• All you need to know about Israel is that ‘Jerusalem’s for praying and Tel-Aviv’s for playing’. If Israel is ever anything but a country full of religious Jews, expect Tel-Aviv to be somewhat like a modern, liberal European capital (mentioning southern Tel-Aviv, which has poorer and more backward places like HaTikva neighbourhood or the even worse Shack Neighbourhood is never present, and places where dirt-poor work immigrants and refugees live), and Jerusalem will be all about Jesus and a strong religious presence (only somewhat of a case of Truth in Television, as Jerusalem is becoming worryingly more and more Haredic, though it is still a very diverse city). In more egregious cases, people might think Tel-Aviv is the capital of Israel (perhaps Justified Trope because no foreign embassies are in Jerusalem, due to the political wars waged around it with the Palestinians). The Bahá'i temple in Haifa and mentioning of a kibbutz might come up every now and then. No other town is ever mentioned (again somewhat justified, as few of them have anything in them to interest tourists; the situation in Israeli media is clearly different).
  • The Middle East supposedly consists of Israel, an oil-backed city with palm trees and rich princes (probably in Saudi Arabia), and Baghdad, Iraq, full of dusty slums and terrorists. Nearby states like Afghanistan (which has no cities) and Egypt (which has Cairo and ruins) may miraculously appear on the peninsula.
  • The Caribbean will only be resorts and locals who are always stoned Rastafarians. The women will be Ambiguously Brown hotties. If you're lucky, it will be a crime-infested slum full of illegal drugs and gangs. The only country portrayed will be Jamaica, or maybe the Bahamas.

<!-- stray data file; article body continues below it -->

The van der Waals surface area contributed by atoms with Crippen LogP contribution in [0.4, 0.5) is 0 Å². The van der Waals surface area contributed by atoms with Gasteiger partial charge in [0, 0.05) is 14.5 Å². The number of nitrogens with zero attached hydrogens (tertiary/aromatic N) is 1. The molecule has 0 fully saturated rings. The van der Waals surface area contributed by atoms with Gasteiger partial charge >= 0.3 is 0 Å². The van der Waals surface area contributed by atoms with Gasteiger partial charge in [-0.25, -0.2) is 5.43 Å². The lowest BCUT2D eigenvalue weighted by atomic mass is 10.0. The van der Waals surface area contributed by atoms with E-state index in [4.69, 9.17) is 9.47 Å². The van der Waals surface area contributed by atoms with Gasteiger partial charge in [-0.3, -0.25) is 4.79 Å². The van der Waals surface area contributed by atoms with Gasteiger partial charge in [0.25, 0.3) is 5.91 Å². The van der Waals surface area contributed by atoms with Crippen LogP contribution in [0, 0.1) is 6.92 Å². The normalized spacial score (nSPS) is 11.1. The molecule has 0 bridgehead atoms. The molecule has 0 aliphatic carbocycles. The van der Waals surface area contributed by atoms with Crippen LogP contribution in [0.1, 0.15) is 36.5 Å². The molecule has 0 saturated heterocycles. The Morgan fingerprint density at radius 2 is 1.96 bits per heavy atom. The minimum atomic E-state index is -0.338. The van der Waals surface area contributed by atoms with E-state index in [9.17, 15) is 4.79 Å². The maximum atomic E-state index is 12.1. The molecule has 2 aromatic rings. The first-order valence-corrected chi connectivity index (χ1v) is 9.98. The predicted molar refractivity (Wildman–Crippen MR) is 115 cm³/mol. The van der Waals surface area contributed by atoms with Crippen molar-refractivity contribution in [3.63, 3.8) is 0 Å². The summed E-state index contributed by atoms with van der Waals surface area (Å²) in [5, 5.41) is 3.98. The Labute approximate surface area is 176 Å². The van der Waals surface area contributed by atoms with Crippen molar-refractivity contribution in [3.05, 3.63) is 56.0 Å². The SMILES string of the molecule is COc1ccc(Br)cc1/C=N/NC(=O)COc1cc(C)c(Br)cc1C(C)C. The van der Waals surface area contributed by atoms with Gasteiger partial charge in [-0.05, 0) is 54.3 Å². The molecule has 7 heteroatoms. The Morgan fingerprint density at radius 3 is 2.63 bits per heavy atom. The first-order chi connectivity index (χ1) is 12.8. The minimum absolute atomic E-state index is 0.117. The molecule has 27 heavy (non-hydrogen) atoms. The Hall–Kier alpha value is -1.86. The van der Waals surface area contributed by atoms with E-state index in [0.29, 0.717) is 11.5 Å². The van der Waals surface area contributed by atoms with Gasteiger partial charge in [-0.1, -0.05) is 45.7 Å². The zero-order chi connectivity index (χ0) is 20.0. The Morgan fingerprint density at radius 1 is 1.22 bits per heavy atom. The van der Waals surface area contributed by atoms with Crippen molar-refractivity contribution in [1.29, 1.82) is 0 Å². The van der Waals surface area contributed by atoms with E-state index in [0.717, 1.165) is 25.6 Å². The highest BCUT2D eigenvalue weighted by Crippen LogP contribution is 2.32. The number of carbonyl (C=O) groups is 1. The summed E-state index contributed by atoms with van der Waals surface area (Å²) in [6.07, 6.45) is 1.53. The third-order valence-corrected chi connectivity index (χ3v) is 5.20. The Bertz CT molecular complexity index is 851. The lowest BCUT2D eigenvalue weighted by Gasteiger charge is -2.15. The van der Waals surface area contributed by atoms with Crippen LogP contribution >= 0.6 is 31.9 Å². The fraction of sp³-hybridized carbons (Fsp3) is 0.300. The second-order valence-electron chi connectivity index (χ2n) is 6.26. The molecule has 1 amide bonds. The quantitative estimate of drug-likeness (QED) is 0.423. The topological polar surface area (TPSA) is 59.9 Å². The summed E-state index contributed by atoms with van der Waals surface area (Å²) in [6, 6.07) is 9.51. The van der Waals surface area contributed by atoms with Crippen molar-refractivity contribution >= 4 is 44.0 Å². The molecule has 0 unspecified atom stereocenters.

Classical Music[edit | hide]

  • Mozart
    • Eine Kleine Nachtmusik
  • Beethoven
    • Beethoven's Fifth Symphony and Ode to Joy.
      • And when we say "Fifth Symphony", we mean only the first four notes of the first movement of the Fifth Symphony. (The first 8 notes, if they let it go on for an "interminably" long time.)
    • Für Elise
      • Though Moonlight Sonata might pop up here and there. Even then, it's only the first movement.
  • Bach.
    • Bach's Suite No. 1 in G Major (only cello piece, and only the prelude)
    • Toccata and Fugue in D minor (always played on a pipe organ) for vampires and other "creepy" things.
  • Also Sprach Zarathustra also known as that music from 2001: A Space Odyssey and Ric Flair's Entrance Music—which is only about two minutes long, for all most people know of the piece.
  • "Ride of the Valkyries"
  • Edward Elgar only wrote "Pomp and Circumstance," a song that's only known for two things: First of all: graduation ceremonies. Second of all: The Macho Man! OOOOH YEAHHH!!!